Despite the seemingly limitless TV programming options that exist for our entertainment pleasure, very few target the identities I have in a manner that are affirmative and validating. However, this month, two shows managed to meet this feat. Black-ish and Speechless aired episodes that touched on difficult topics that rarely are discussed as candidly as they should – race relations and inspiration porn, respectively.
Being that the nature of both episodes resonated with me profoundly, I thought it would be appropriate to discuss the significance of both, and why we need more shows to be authentic about the experiences and thoughts of marginalized people.
Image of a group of protestors outside of a school building holding signs to show solidarity to the injustice committed to a disabled student.
The intersection of race and disability is often ignored when we discuss the injustices that disadvantage disabled students of color within our schools. This oversight can mean grave consequences to students who live within these margins. The school-to-prison pipeline disproportionately impacts disabled students of color (especially Black disabled students), yet very few are addressing what occurs in our schools; a recent incident in Pittsburgh caught my attention as being yet another example of how we are failing to advocate for and protect Black disabled students.
On Twitter, disability rights advocate Dustin Gibson shared details about a Black disabled student at Woodland Hills High being victimized and dehumanized by his principal. Dustin is a revolutionary in training in Pittsburgh that has centered his identity as a Black man with bipolar disorder in his work. He builds with people impacted by systems both locally and nationally. Organizing with the perspective that the people closest to the impact are closest to the solution, many of his efforts are grassroot.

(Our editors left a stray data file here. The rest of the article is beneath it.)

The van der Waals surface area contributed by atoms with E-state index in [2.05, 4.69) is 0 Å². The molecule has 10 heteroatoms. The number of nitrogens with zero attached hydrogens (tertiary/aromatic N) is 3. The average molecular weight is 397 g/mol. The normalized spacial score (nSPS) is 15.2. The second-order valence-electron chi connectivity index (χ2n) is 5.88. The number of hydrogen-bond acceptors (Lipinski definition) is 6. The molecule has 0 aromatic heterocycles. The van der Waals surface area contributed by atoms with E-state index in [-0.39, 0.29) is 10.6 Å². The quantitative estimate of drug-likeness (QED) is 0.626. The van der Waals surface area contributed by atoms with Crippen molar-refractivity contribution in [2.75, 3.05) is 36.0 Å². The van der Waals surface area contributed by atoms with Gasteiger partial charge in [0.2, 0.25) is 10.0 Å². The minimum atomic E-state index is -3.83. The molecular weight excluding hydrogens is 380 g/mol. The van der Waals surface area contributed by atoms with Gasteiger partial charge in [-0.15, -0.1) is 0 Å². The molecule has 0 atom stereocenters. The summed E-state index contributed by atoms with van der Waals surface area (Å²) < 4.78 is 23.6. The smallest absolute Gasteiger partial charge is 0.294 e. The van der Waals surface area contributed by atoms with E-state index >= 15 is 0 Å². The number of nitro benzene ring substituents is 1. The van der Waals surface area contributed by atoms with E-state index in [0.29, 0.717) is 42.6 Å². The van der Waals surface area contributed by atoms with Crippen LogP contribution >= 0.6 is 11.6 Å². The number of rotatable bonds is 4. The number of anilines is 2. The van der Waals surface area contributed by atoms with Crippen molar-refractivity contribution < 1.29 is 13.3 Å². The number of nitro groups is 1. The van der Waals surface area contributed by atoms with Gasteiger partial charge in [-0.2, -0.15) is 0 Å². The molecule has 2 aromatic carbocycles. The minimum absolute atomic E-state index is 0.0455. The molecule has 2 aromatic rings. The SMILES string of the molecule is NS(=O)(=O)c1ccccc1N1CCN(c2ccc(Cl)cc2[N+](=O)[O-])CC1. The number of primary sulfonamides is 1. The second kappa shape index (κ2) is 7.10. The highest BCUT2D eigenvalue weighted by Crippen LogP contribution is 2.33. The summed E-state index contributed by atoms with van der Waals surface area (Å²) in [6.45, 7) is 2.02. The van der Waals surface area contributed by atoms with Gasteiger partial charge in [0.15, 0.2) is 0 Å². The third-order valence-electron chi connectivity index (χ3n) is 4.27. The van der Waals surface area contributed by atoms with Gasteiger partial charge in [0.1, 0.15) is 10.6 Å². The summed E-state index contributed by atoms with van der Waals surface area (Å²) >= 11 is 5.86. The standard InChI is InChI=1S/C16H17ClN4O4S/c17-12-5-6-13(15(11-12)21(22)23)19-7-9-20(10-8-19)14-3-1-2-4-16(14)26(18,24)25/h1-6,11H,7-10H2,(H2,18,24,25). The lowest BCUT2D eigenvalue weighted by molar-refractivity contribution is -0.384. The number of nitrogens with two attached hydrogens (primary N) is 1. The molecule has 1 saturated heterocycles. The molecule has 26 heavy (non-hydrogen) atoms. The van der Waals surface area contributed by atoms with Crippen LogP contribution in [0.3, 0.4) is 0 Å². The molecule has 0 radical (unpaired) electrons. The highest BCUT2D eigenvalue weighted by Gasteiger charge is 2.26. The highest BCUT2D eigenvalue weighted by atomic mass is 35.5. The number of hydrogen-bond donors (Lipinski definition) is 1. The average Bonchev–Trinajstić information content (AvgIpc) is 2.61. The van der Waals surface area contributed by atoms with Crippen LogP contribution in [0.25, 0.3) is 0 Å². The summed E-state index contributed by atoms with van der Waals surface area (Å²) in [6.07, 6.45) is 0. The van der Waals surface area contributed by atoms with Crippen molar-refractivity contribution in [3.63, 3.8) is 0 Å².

I asked Dustin if he would tell the story of the Woodland Hills incident, the connections between racism and ableism, and why Black disabled lives matter. Here are his words:
It has been a month since the Presidential election, and the dust still has not settled from the shock of Donald Trump winning the coveted seat or the demand for recounts of votes.
It took me some time to find the words to articulate the reality that I will live in a Trump-led America come January. This is the America that has no regard for human dignity, empathy, or compassion. This is the America that we have tried so hard to deny that existed by erroneously stating that we lived in a post-racial society after electing our first Black president. This is the America that those who are multi-marginalized like myself live in every day, and such realities will only get harsher as officials are appointed who actively support every type of bigotry and offense there is.